Brewer Magazine Q&A: Brian Finn, Iron Hill Brewery

This is a part of a continuing series of Q&As with members of the brewing community from across the U.S.
Brewer Magazine will share business and personal insights from Brewmasters, Head Brewers, Brewing Managers, Sales Directors, QCQA Managers and others each weekend to help you get to know each other better in the industry and learn more to better develop your own brand.

Brian Finn​, ​Regional Brewer​, Iron Hill Brewery & Restaurant​

BREWER: How do you feel your job has had to adapt in the beer market compared to a few years ago?
FINN: Intent is a key word for us in the last few years. With the changing tastes of the beer market compared to a few years ago, we had to start brewing modern styles that customers are clamoring for. New England-style IPA (which I think we should refer to as Northeast-style IPA because I’m an Eagles fan), Juicy IPAs and Milkshake IPAs. We didn’t want our brewers to just stop filtering beers and call them NEIPA. If the beer was intended to be hazy, it should stay that way from first pint until the last of that batch. These beers have stability issues that we needed to address so we sometimes split the batches between locations to ensure that they are at their peak freshness.

BREWER: Who is your mentor in the industry and why? What have you learned from them?
FINN: Early in my career it would have been Ryan Ashley, he ran a brewpub in Chicago area. He helped us brew the first couple of batches in our original location in Newark, Delaware. We became close and he would answer my questions and make me look like I had more knowledge than I did for my real mentor, Mark Edelson. Mark and I worked together in the Newark location and he put me on a diet of great beer and reading books about brewing. Later in my career, he taught us how to operate and run a brewery from a financial standpoint. This is what we teach our brewers now. Great beer in a financially responsible brewery.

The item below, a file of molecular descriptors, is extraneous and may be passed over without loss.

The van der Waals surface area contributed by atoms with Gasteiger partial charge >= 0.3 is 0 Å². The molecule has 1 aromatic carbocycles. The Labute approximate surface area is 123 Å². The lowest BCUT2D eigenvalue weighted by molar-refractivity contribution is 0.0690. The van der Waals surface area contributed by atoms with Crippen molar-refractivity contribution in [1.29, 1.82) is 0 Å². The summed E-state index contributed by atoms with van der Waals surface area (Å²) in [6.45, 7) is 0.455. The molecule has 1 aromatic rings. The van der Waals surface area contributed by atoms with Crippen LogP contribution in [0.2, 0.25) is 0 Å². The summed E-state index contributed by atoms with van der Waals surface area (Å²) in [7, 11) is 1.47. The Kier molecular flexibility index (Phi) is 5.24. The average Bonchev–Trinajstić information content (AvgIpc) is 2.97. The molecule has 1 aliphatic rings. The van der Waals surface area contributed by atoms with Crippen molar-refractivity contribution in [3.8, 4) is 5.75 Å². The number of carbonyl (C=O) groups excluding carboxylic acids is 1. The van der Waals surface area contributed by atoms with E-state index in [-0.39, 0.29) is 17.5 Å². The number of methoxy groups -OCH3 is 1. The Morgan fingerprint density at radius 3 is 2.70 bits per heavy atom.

BREWER: Can you share a success story that you are proud of in your job or maybe a story of how you learned from a situation that has altered your thoughts on how you do your job now?
FINN: We have so many success stories. Most involve people who I have hired. They have become very successful both within our organization and outside. I have always been more proud of brewers that I have hired than anything that I have done. They are a reflection of you. Instilling pride in the craft in them, and the knowledge to execute that craft, it only makes the organization and industry better.

BREWER: Can you touch on something your brewery has added lately that’s unique or making your business more successful (it could be equipment, technology or people)?
FINN: Appreciation of the customers. A few years back, I started doing Appreciation Nights for my customers in our Wilmington, Delaware location (twice a month). We put on a special beer and paired it with a small food item to highlight how beer pairs so well with food. We also gave double loyalty points on these nights. This drew in the most loyal beer fans and they started seeing each other at every event. It became a sense of community and these customers became lifelong friends with myself and each other. A few years later when I was managing multiple breweries, I took it company-wide and gave a platform for each brewer to engage the guests in a community-like atmosphere. Isn’t that what everyone wants from a pub/restaurant?

BREWER: If you had one business strategy that you could implement to better the brewing industry, what would it be?
FINN: It would be to have a complete business. Show passion for each part of the industry. The beer, the cleanliness of the facility, the people who work tirelessly for you, and in our case, food and service. Give the complete experience.

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